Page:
I find that it’s helpful to hand out sample body paragraphs to students every so often to get them thinking about what works and doesn’t work about literary analysis. The two paragraphs below came from research papers on Kurt Vonnegut’s Mother Night. Most students know which sample is more effective. The next steps are two-fold: uncovering and articulating WHY it’s more effective and HOW students can replicate its strengths.
Lesson: What are the two primary ways to grasp the larger structure of a literary work?
- Symbols: repeated _____NOUNS___ that stand for something beyond themselves
(E.G. a flag OR a school’s mascot)
- Types: repeated __VERBS_ that comment on each other through their _REPETITION_
(E.G. the first and second world wars OR freshman and senior years of high school)
Application: With at least one other classmate, develop a claim sentence about each of these… Continue reading “Symbols and Types in Beowulf”
What follows is a list of defined key terms and an exercise designed to apply those terms from my Intro to Literature class. Both exercises focus on short stories from Jhumpa Lahiri’s collection Interpreter of Maladies.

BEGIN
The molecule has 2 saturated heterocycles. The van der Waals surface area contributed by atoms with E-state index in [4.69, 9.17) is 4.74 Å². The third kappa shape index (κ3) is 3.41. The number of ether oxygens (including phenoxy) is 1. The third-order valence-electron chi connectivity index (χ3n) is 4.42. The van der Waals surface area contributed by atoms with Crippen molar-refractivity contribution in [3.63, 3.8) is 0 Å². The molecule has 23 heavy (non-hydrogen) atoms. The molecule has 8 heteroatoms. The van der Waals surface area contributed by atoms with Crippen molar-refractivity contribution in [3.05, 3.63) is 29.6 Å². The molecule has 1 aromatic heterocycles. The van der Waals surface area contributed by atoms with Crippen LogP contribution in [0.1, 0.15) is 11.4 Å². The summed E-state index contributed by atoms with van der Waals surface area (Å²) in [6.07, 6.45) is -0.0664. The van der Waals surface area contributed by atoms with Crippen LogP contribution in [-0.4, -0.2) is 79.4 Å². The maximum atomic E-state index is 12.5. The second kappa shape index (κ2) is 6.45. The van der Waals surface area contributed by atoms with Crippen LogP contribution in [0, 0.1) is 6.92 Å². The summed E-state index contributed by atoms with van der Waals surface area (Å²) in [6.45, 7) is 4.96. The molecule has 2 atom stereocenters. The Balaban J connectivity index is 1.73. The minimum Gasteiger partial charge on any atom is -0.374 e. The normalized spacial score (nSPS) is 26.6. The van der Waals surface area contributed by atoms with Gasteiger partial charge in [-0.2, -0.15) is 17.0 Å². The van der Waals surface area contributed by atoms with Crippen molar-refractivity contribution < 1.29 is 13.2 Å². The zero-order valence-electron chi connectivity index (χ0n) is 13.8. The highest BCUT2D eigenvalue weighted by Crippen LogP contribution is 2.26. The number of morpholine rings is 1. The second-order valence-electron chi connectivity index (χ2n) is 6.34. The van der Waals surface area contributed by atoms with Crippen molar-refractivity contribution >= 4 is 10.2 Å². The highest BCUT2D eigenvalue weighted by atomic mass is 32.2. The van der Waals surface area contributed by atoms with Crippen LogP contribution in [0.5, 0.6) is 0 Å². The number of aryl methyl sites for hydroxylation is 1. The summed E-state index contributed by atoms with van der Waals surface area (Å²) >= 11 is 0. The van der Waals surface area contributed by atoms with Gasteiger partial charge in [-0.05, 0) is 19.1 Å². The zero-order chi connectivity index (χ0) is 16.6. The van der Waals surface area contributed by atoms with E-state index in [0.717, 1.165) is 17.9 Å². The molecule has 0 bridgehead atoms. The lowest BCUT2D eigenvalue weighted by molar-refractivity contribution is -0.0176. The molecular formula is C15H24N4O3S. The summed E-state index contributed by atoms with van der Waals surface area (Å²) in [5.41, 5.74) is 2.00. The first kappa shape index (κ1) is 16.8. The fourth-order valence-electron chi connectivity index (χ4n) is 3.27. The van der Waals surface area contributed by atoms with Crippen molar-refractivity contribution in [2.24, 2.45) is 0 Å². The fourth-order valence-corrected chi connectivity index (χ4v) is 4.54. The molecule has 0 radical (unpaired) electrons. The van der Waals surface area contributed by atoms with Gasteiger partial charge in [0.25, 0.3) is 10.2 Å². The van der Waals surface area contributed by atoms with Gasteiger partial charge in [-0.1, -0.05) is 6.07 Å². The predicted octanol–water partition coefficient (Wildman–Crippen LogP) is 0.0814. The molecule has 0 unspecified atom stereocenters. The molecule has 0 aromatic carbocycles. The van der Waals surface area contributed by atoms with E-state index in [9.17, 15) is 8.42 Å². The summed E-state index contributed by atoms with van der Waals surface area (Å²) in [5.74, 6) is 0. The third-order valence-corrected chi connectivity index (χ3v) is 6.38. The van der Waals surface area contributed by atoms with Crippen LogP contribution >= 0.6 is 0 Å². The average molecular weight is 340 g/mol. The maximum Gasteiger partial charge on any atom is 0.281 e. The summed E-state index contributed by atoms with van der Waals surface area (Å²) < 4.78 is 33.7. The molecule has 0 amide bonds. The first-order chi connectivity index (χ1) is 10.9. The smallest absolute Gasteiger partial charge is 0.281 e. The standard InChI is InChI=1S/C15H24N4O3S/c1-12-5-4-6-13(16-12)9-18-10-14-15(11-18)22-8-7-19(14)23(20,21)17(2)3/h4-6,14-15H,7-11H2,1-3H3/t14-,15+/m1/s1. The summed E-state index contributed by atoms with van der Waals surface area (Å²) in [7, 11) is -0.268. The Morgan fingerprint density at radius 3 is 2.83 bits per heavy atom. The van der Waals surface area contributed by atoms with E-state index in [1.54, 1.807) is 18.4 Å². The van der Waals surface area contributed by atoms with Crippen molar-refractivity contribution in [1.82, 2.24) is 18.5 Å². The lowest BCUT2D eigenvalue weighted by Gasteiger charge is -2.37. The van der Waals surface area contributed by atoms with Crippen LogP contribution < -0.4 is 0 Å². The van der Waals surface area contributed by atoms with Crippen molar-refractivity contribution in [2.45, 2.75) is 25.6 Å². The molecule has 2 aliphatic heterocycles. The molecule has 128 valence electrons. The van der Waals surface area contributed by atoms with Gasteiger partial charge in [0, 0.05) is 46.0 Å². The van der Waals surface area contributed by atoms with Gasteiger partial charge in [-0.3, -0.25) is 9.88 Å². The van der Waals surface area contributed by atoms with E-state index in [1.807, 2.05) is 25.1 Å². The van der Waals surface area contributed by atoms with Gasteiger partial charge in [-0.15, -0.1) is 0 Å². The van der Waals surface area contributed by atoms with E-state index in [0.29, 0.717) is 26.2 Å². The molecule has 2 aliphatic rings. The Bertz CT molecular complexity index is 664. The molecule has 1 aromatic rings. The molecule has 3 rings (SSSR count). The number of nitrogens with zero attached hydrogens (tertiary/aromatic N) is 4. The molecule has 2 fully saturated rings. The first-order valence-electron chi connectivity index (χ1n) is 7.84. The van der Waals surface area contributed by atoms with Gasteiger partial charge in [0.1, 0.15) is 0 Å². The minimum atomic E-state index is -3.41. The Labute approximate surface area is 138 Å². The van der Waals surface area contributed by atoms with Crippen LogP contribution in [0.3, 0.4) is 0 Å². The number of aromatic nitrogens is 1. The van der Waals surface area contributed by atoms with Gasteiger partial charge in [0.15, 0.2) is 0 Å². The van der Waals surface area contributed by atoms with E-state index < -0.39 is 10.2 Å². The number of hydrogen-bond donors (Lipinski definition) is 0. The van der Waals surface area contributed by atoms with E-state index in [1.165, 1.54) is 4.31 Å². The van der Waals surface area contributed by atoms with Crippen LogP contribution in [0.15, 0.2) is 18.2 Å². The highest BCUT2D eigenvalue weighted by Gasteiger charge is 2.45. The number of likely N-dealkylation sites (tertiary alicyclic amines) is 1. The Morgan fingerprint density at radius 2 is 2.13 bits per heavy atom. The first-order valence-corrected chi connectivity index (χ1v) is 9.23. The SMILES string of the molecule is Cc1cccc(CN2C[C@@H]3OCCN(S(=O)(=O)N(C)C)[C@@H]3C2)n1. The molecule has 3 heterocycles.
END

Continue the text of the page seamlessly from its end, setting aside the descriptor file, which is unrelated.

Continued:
I usually give students the following exercise during our second major reading, Sir Gawain and the Green Knight. Continue reading “Sentence Bundle Practice”
Determine whether or not each sentence below would help the ETHOS, LOGOS, or PATHOS of an essay’s argument and then determine what kind of claim/argument it is using (for kinds of claims, refer to this post).
- “By 2018, 60 percent of job openings will require college education.”
- I will explain the benefits of teaching religion in school and how it has helped me in so many ways.
- We, as college students, should do more about civil rights, because we, as college students, have the most influential voice, after a rich, straight, christian male.
- Many famous women, such as Patricia Arquette have spoken on National TV about the issue of gender inequality in paid employment.
- I will include people who have been very successful and give credit to their college education.
- Police brutality has become more prevalent.
- College costs thousands of dollars, and if you aren’t going to be paid much for what your job and degree offers, maybe you are better off not going at all.
- Those advocating for more civil rights protections are the flame and every time we try to appease it to put out the fire (or concerns) all we end up doing is spreading it, making it larger.
- I plan to list the prices paid to those with a degree compared to without along with the chances of examples of how your chances are raised for getting hired with a degree.